¢ Discovered bunches of rucola growing wild on our roof tiles, big-leaved & tasty. Who needs pots & planting soil.
¢ From The Tables of Jupiter by Timothy C. Ely:
¢ «They accounted for everything—and did it, too—as enlightened beings, in enlightened words.»—Popol Vuh
¢ «The religious situation today eloquently reflects the American psyche—we create our own reality and we are absolutely free to do so. This condition, however, suggests that there is no reality and that we live in a completely intellectual world where the free choice of the individual determines the values and emotional content of experiences. We are at ground zero religiously with little possibility of a revelation to enable us to move on.»—Vine Deloria, Jr., God Is Red
¢ Started Kevin Sampsell's newer Common Pornography, but had to stop. If you are into brutal honesty & realism, then A Common Pornography is for you. I just found it unsettling (which is perhaps the point), especially when such stark & expository writing is branded as «memoir» & drags in more than just yourself, but victimized family members. I liked his earlier books better (which i talk about about here & here), like the original Common Pornography from which this new one was derived.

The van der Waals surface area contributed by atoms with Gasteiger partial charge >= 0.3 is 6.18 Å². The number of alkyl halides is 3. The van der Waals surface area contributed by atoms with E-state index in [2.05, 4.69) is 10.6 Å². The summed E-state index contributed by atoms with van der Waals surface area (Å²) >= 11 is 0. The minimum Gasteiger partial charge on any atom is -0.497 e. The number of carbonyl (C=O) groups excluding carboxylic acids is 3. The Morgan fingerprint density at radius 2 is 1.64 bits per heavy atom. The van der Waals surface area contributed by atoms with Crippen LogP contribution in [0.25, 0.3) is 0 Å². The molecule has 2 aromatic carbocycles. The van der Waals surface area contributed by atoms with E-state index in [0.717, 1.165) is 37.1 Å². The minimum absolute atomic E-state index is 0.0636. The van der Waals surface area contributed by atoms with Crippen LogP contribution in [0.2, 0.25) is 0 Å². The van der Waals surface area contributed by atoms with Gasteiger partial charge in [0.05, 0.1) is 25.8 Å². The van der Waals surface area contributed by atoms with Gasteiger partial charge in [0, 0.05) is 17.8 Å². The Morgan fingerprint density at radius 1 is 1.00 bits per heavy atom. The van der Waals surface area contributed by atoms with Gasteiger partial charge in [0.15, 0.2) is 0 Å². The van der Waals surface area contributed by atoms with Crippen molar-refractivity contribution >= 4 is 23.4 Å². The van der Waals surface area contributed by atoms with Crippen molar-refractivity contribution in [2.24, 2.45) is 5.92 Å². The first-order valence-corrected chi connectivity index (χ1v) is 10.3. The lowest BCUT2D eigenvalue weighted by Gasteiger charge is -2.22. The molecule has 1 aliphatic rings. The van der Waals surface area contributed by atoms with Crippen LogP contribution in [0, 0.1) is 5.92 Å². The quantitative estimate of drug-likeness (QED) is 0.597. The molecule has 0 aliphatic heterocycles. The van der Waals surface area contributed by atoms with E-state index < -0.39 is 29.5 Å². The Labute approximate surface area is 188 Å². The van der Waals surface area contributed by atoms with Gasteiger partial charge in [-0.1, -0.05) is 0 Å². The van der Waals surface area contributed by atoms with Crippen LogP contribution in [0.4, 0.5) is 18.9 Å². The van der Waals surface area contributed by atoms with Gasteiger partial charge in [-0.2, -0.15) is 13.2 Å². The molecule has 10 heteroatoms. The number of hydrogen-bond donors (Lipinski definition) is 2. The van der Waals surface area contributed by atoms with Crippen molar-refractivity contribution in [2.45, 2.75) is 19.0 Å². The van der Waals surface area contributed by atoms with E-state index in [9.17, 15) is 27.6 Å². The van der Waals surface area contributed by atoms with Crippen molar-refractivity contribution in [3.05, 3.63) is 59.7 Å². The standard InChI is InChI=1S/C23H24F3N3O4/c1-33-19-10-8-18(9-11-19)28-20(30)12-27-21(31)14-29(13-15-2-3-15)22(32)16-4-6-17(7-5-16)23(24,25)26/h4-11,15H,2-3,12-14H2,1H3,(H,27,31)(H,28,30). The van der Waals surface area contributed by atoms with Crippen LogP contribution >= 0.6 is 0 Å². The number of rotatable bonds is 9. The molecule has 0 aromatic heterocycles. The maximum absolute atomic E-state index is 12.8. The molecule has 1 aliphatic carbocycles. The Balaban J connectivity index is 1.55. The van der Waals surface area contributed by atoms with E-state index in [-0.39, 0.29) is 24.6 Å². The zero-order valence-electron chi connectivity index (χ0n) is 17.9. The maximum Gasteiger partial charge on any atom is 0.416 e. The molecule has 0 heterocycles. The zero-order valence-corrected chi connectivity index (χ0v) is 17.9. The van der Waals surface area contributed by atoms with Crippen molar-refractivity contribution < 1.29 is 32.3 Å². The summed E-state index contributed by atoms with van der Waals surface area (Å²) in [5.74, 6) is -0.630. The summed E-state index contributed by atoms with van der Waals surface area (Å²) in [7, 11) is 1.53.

¢ «At my last job I took optimization so far that in the end I had to fire myself.»—Armin Kõomägi (from 'Logistics Anonymous' in Best European Fiction 2012).
¢ Where the ducklings have normally been nesting on the tiber banks, today a dead bloated goat floated up.
¢ Incriminating footage (in Italian) from Ark Codex ±0 Rome launch (thankfully Alessandro does most of the talking).
¢ Woke up & started writing a new book today. Working title is The Raft Manifest & working author is Rermus. Remus might pilfer & salvage pieces from this & that, otherwise it's something entirely new. Not that Remus has put anything to paper—mostly looking at pictures of bird flight patterns to get the 10,000 foot view of Remus's headspace.
¢ RT @ André Gide: «Everything that needs to be said has already been said. But since no one was listening, everything must be said again.»
¢ Birds are the new words.
¢ «What are words for, when no one listens anymore.»
¢ Last night seagulls bitching like babies. This morning the crows are anxious—3 of them dive-bombed the pesky blackbird that digs up my cilantro & gets away with it.
¢ «This seemed, in my dream analysis within the dream, like a pretty cool idea. Leave aside, as I did in my dream, the issue of whether this is a perversion of the notion of a documentary.»—David Byrne's art-directed reality dream.